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Longest-tenured 35mm projector? [CONTINUED]

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  • Longest-tenured 35mm projector? [CONTINUED]

    I am continuing this thread from the archived site.

    I know of two Simplex High carbon arc projectors that still exist at my university... one is currently in our library fully assembled on display while the other one is in storage. These were installed in our main auditorium around 1940 for the ROTC program. The club kept them running until the early 90s when we were gifted two DP-70s that we still maintain and use to the day. I do not know much about the DP-70s history before 1990, however.

    Here is a current photo of the Simplex High on display:

    IMG_5726.jpg

  • #2
    Our group of cinemas still has a couple of Kalee machines dotted around, which are still semi-frequently used for public showings. The one I attach a photo of is at the Rex in Elland Yorkshire (so not too far from where it was made in Leeds) This particular machine was manufactured in 1949, so I am told.


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    • #3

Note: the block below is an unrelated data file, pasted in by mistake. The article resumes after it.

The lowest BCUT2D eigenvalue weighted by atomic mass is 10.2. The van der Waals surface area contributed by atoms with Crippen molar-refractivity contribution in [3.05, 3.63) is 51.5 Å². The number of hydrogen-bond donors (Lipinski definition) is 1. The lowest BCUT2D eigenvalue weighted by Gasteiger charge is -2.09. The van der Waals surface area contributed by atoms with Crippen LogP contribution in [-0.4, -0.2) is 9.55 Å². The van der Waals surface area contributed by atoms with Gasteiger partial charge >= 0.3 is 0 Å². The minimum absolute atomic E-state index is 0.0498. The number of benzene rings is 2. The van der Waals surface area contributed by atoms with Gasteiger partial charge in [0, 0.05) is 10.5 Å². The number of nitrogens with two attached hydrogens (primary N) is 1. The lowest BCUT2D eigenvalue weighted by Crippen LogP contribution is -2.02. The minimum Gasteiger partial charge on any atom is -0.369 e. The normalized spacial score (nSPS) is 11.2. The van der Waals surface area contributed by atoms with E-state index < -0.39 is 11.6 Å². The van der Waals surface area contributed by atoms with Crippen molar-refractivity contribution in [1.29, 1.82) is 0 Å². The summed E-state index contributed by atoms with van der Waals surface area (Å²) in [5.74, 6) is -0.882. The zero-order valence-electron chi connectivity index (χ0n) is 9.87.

Someone I know (who I suspect lurks on F-T, so I don't want to break cover) has been experimenting with LED illumination units designed to replace the limelight or carbon arc lamphouses in nineteenth century magic lanterns, putting them behind very early film projectors (e.g. Oskar Messter and R.W. Paul machines dating from around the turn of the c19-c20), and running archival polyester prints of early cinema classics through them.

      It would be really cool if this could be done with a surviving Lumière Cinématographe, that is documented to have played movies to a paying audience in the 1890s, and present a public show with it in the 2020s. OK, it would fail the spirit of this thread, because the device would not have been in continuous, revenue-earning service. But an LED unit with a similar output and color temperature to the light sources in use then shouldn't be too hard to make, and it would give us a very useful insight into what audiences in the1890s and early '00s actually saw.

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      • #4
        Unless modified an original Cinématographe has a 20 mm pulldown and a double-sided claw with round tips. 35-mm. film perforated according to ISO 491 would suffer quite a bit, if not the machine. Just saying.

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